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North Cyprus Economy

The economy of the TRNC is dominated by the services sector including the public sector, trade, tourism and education, with smaller agriculture and light manufacturing sectors. The cyprus economy operates on a free enterprise system, with the private sector being the backbone of economic activity.

Despite some constraints (including the lack of private and governmental investment, high freight costs), the Turkish Cypriot economy turned in an impressive performance over the years 2003-2004, with growth rates of 9.6% in 2004 and 11.4% in 2003. Over the same period, per capita income almost doubled reaching $7,350 at the end of 2004, compared with $4,409 in 2002. This growth has been buoyed by the relative stability of the Turkish Lira, the employment of over 5,000 Turkish Cypriots in the Greek Cypriot economy, and by a boom in the education and construction sectors.

The partial lifting of travel restrictions between the two parts of the island in April 2003 has allowed movement of persons almost seven million crossings to date between the two parts of the island. In August 2004, new EU rules allowed goods produced in the north to be sold in the south provided they met EU rule of origin and sanitary/phyto-sanitary requirements. In May 2005, the TRNC adopted a new regulation "mirroring" the EU rules and allowing certain goods produced in the south to be sold in the north. Suppliers of imported products in the government-controlled area cannot directly serve the Turkish Cypriot market and vice versa. Despite these efforts, direct trade between the two communities remains very limited.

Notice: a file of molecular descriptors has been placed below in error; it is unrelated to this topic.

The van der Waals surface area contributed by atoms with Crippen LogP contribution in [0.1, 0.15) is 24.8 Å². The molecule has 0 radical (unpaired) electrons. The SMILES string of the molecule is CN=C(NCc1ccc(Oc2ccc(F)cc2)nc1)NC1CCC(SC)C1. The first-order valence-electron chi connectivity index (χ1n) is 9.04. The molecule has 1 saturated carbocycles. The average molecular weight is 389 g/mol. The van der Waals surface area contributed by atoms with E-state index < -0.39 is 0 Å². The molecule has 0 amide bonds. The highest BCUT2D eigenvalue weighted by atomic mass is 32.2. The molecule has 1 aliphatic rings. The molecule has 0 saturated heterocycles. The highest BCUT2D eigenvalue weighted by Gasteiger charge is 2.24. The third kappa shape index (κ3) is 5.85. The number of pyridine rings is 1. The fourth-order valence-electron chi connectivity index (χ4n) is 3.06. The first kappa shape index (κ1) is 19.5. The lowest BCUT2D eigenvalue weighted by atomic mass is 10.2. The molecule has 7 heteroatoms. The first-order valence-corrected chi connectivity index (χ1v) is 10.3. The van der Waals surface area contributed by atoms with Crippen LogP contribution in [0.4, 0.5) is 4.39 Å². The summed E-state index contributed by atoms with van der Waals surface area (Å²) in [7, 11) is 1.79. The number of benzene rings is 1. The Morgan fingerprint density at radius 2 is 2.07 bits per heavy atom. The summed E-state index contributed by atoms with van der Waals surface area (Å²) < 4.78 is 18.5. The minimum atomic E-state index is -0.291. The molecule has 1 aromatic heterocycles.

Turkey remains, by far, the main trading partner of TRNC, supplying 60% of imports and absorbing over 40% of exports. Turkey also provides loans and financial assistance to TRNC. A nkara provided $200 million in 2002 and pledged $450 million for the 2003-05 period. The Turkish aid goes towards developing light industry, banking, tourism, and higher-education institutions.

The EU is the second-largest trading partner of TRNC, with a 25% share of total imports and 28% share of total exports. Total imports increased to $853.1 million in 2004 (from $477.7 million in 2003), while total exports increased to $61.5 million (from $50.6 million in 2003).

Imports from the U.S. reached $7.1 million in 2004, while exports to the U.S. were less than $10,000.

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